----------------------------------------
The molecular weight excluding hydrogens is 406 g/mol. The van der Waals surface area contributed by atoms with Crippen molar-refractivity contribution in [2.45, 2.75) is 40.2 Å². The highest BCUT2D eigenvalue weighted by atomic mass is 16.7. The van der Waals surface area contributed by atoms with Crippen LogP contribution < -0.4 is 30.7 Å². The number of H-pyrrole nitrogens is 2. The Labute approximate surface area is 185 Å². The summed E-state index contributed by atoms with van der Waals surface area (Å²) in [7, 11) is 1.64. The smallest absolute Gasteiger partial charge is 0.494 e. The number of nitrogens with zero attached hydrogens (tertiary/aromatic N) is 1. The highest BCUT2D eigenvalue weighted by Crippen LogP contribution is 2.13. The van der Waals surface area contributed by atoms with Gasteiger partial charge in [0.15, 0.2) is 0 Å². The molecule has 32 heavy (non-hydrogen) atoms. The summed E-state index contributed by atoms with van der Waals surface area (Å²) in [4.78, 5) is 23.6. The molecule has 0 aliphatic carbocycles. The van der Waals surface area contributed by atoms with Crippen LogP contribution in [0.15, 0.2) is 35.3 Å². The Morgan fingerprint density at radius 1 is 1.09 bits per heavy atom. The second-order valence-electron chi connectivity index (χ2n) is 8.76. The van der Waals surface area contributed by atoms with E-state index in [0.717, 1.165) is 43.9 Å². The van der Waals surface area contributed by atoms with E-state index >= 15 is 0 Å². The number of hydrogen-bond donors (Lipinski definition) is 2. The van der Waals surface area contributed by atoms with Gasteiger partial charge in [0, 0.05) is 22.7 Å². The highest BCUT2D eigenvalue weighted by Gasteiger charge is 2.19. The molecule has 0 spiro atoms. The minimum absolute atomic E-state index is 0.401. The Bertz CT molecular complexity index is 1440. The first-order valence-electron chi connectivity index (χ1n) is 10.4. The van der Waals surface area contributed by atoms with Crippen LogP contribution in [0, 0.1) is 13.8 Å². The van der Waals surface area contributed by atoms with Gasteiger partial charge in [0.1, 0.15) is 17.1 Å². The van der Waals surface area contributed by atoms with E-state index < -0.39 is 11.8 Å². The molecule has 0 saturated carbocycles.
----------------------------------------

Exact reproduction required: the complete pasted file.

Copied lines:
The molecular weight excluding hydrogens is 406 g/mol. The van der Waals surface area contributed by atoms with Crippen molar-refractivity contribution in [2.45, 2.75) is 40.2 Å². The highest BCUT2D eigenvalue weighted by atomic mass is 16.7. The van der Waals surface area contributed by atoms with Crippen LogP contribution < -0.4 is 30.7 Å². The number of H-pyrrole nitrogens is 2. The Labute approximate surface area is 185 Å². The summed E-state index contributed by atoms with van der Waals surface area (Å²) in [7, 11) is 1.64. The smallest absolute Gasteiger partial charge is 0.494 e. The number of nitrogens with zero attached hydrogens (tertiary/aromatic N) is 1. The highest BCUT2D eigenvalue weighted by Crippen LogP contribution is 2.13. The van der Waals surface area contributed by atoms with Gasteiger partial charge in [0.15, 0.2) is 0 Å². The molecule has 32 heavy (non-hydrogen) atoms. The summed E-state index contributed by atoms with van der Waals surface area (Å²) in [4.78, 5) is 23.6. The molecule has 0 aliphatic carbocycles. The van der Waals surface area contributed by atoms with Crippen LogP contribution in [0.15, 0.2) is 35.3 Å². The Morgan fingerprint density at radius 1 is 1.09 bits per heavy atom. The second-order valence-electron chi connectivity index (χ2n) is 8.76. The van der Waals surface area contributed by atoms with E-state index in [0.717, 1.165) is 43.9 Å². The van der Waals surface area contributed by atoms with E-state index >= 15 is 0 Å². The number of hydrogen-bond donors (Lipinski definition) is 2. The van der Waals surface area contributed by atoms with Gasteiger partial charge in [0, 0.05) is 22.7 Å². The highest BCUT2D eigenvalue weighted by Gasteiger charge is 2.19. The molecule has 0 spiro atoms. The minimum absolute atomic E-state index is 0.401. The Bertz CT molecular complexity index is 1440. The first-order valence-electron chi connectivity index (χ1n) is 10.4. The van der Waals surface area contributed by atoms with Crippen LogP contribution in [0, 0.1) is 13.8 Å². The van der Waals surface area contributed by atoms with Gasteiger partial charge in [0.1, 0.15) is 17.1 Å². The van der Waals surface area contributed by atoms with E-state index < -0.39 is 11.8 Å². The molecule has 0 saturated carbocycles.